This article first appeared in the UConn Business magazine, Volume 4, Issue 1 (Winter 2014)
Her pumpkin-colored business card simply reads: Hiccupops. Mallory Kievman, CEO.
What it doesn’t say is that the CEO is only 15 years old, still wears braces, or that just last October she was awarded her first patent.
Nor does it mention that her invention, a sweet-tasting lollipop that cures hiccups, is drawing interest among the medical community, because sometimes hiccups can be a serious medical condition.
“It hasn’t really registered with me how cool it is to be 15 and have my own invention,” said Kievman, of Manchester. “I’m more excited about the opportunity to help a lot of people.”
Although the concept for the Hiccupops was all Mallory’s, UConn MBA students and staff have guided her as she prepares to bring her invention to the marketplace. She is currently looking for a manufacturer and distributor.
“When I was younger I had a lot of hiccups,” Kievman explained. “It wasn’t anything serious, but it was irritating.” She tried some 100 remedies, including pickle juice (“it was really gross”), standing on her head, and guzzling glasses of water.
Then she hit on the perfect concoction. She blended warm apple-cider vinegar with sugar, and then hardened it into a lollipop. The Hiccupop works by overstimulating a set of nerves in the throat and mouth that are responsible for hiccups, thus stopping the reflex.
She entered the Hiccupop into a school-wide invention contest and won. She then competed in the 2011 Connecticut Invention Convention at the University of Connecticut. She beat 700 other students for the top prize, which included business guidance from the university.
“That’s when I really started to think it was a legitimate prospective business,” said Kievman, now a sophomore at Loomis Chaffee School and a varsity soccer player.
Kievman had targeted Hiccupops as a consumer product. But UConn MBA students conducted additional research and found out that hiccups have serious medical consequences. Patients undergoing chemotherapy frequently suffer from hiccups, as do dialysis patients. A patient who has hiccups after surgery can risk tearing sutures. And sometimes nicotine patches can have hiccups as an unpleasant side effect.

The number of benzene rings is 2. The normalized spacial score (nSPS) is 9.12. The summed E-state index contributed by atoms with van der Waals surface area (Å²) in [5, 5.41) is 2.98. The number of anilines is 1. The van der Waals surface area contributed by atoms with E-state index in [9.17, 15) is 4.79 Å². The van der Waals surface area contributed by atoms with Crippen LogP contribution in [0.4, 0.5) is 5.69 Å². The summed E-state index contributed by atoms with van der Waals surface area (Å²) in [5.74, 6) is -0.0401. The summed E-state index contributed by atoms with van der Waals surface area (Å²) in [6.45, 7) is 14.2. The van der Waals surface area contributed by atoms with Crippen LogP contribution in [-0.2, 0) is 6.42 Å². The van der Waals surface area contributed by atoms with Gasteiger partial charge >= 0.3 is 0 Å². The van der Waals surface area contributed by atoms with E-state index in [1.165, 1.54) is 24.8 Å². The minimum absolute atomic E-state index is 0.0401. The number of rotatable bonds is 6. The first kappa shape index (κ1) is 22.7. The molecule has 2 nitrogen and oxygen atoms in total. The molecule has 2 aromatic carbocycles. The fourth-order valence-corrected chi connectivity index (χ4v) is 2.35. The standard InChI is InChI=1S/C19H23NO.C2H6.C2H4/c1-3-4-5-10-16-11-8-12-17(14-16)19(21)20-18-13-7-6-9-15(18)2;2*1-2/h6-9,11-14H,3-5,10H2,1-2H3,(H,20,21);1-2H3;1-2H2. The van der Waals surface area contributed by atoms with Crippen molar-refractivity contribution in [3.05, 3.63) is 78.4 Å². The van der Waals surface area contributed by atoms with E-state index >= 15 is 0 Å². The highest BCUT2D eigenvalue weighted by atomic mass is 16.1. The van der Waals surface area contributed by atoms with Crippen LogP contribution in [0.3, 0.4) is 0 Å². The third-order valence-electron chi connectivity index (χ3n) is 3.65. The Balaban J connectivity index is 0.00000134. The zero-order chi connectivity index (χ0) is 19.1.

Now Kievman has changed her strategy, and plans to introduce Hiccupops as a medical product. She is also considering partnering with another company that offers related products.
“UConn has been a huge resource for us,” said Adam Kievman, Mallory’s father and Hiccupops’ only other employee. “Both the business and engineering schools last summer helped with the core marketing research and investigated what opportunities might be. They really helped guide Mallory in the marketplace.”
“I think this invention has some real possibilities,” said Chris Levesque, interim executive director of the Center for Entrepreneurship and Innovation at UConn, which at any given time has six new ventures in development. “To cure or ameliorate the symptoms of hiccups seems to augur well for a successful product.”
Kievman—whose father is an executive recruiter for a large pharmaceutical company and whose mother, Shannon, is a teacher—said discussing ideas for new businesses is a common dinnertime conversation in her family, which includes three younger siblings.
“Mallory sets the bar high for everyone, including herself and her siblings,” her father said. Because of her invention, she has appeared on the Nickelodeon television network, rung the opening bell on Wall Street, and has been featured in a New York Times article. She currently serves on the Board of Directors for the Connecticut Invention Convention.
Originally planning to become a doctor, Kievman said the closer she gets to college, the less sure she is about a career path. But she hopes it will be something that serves mankind.
“This opportunity has opened my mind to things I wasn’t interested in before,” she said.
To learn more about Hiccupops, go to http://hiccupops.com/.